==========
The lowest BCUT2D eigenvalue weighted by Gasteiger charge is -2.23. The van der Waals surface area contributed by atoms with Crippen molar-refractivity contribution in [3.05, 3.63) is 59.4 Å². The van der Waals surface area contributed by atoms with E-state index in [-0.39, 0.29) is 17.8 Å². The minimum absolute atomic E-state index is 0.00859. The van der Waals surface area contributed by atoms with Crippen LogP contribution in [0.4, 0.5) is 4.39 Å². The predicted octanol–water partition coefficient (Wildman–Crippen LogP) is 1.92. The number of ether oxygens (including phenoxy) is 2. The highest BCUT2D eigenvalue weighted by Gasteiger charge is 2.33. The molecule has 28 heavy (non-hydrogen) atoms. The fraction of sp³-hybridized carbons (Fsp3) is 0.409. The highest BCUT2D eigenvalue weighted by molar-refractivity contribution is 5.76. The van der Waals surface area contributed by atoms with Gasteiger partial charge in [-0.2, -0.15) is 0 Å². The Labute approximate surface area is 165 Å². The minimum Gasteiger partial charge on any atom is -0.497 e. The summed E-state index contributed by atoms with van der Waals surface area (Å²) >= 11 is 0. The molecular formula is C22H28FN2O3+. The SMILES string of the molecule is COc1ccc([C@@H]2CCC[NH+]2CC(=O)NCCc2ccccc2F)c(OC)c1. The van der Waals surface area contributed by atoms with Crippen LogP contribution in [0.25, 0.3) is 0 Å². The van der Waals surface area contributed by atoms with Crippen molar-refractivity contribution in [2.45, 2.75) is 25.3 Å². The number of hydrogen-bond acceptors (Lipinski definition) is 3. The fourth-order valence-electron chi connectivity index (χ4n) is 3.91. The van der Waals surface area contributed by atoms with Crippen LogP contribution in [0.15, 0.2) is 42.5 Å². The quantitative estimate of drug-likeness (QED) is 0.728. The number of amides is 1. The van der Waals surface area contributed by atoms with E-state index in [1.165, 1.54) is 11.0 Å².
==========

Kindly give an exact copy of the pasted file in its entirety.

The lowest BCUT2D eigenvalue weighted by Gasteiger charge is -2.23. The van der Waals surface area contributed by atoms with Crippen molar-refractivity contribution in [3.05, 3.63) is 59.4 Å². The van der Waals surface area contributed by atoms with E-state index in [-0.39, 0.29) is 17.8 Å². The minimum absolute atomic E-state index is 0.00859. The van der Waals surface area contributed by atoms with Crippen LogP contribution in [0.4, 0.5) is 4.39 Å². The predicted octanol–water partition coefficient (Wildman–Crippen LogP) is 1.92. The number of ether oxygens (including phenoxy) is 2. The highest BCUT2D eigenvalue weighted by Gasteiger charge is 2.33. The molecule has 28 heavy (non-hydrogen) atoms. The fraction of sp³-hybridized carbons (Fsp3) is 0.409. The highest BCUT2D eigenvalue weighted by molar-refractivity contribution is 5.76. The van der Waals surface area contributed by atoms with Gasteiger partial charge in [-0.2, -0.15) is 0 Å². The Labute approximate surface area is 165 Å². The minimum Gasteiger partial charge on any atom is -0.497 e. The summed E-state index contributed by atoms with van der Waals surface area (Å²) >= 11 is 0. The molecular formula is C22H28FN2O3+. The SMILES string of the molecule is COc1ccc([C@@H]2CCC[NH+]2CC(=O)NCCc2ccccc2F)c(OC)c1. The van der Waals surface area contributed by atoms with Crippen LogP contribution in [0.25, 0.3) is 0 Å². The van der Waals surface area contributed by atoms with Crippen molar-refractivity contribution in [2.45, 2.75) is 25.3 Å². The number of hydrogen-bond acceptors (Lipinski definition) is 3. The fourth-order valence-electron chi connectivity index (χ4n) is 3.91. The van der Waals surface area contributed by atoms with Crippen LogP contribution in [0.15, 0.2) is 42.5 Å². The quantitative estimate of drug-likeness (QED) is 0.728. The number of amides is 1. The van der Waals surface area contributed by atoms with E-state index in [1.165, 1.54) is 11.0 Å².